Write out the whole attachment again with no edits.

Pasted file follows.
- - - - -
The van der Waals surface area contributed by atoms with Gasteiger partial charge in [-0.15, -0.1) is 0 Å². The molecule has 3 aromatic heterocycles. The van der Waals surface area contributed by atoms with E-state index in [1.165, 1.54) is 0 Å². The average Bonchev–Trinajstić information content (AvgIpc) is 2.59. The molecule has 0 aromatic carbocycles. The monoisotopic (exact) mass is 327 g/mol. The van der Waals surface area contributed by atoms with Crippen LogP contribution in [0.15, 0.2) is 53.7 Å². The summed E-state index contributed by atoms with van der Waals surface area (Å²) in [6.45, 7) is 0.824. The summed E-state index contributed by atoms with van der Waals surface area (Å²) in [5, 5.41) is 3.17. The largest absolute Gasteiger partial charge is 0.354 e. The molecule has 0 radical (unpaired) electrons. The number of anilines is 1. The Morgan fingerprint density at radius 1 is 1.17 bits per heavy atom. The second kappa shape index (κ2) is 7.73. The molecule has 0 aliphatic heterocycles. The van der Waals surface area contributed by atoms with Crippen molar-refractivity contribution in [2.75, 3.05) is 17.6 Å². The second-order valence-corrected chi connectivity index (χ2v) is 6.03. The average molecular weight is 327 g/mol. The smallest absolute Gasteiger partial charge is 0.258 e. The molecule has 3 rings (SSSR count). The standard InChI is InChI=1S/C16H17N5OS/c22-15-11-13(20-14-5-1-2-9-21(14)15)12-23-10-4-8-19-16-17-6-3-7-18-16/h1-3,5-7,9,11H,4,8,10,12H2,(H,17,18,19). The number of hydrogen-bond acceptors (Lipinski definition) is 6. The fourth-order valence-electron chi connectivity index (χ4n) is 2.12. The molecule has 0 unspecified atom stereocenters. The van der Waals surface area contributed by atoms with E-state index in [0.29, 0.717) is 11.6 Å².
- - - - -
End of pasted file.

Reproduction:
The van der Waals surface area contributed by atoms with Gasteiger partial charge in [-0.15, -0.1) is 0 Å². The molecule has 3 aromatic heterocycles. The van der Waals surface area contributed by atoms with E-state index in [1.165, 1.54) is 0 Å². The average Bonchev–Trinajstić information content (AvgIpc) is 2.59. The molecule has 0 aromatic carbocycles. The monoisotopic (exact) mass is 327 g/mol. The van der Waals surface area contributed by atoms with Crippen LogP contribution in [0.15, 0.2) is 53.7 Å². The summed E-state index contributed by atoms with van der Waals surface area (Å²) in [6.45, 7) is 0.824. The summed E-state index contributed by atoms with van der Waals surface area (Å²) in [5, 5.41) is 3.17. The largest absolute Gasteiger partial charge is 0.354 e. The molecule has 0 radical (unpaired) electrons. The number of anilines is 1. The Morgan fingerprint density at radius 1 is 1.17 bits per heavy atom. The second kappa shape index (κ2) is 7.73. The molecule has 0 aliphatic heterocycles. The van der Waals surface area contributed by atoms with Crippen molar-refractivity contribution in [2.75, 3.05) is 17.6 Å². The second-order valence-corrected chi connectivity index (χ2v) is 6.03. The average molecular weight is 327 g/mol. The smallest absolute Gasteiger partial charge is 0.258 e. The molecule has 3 rings (SSSR count). The standard InChI is InChI=1S/C16H17N5OS/c22-15-11-13(20-14-5-1-2-9-21(14)15)12-23-10-4-8-19-16-17-6-3-7-18-16/h1-3,5-7,9,11H,4,8,10,12H2,(H,17,18,19). The number of hydrogen-bond acceptors (Lipinski definition) is 6. The fourth-order valence-electron chi connectivity index (χ4n) is 2.12. The molecule has 0 unspecified atom stereocenters. The van der Waals surface area contributed by atoms with E-state index in [0.29, 0.717) is 11.6 Å².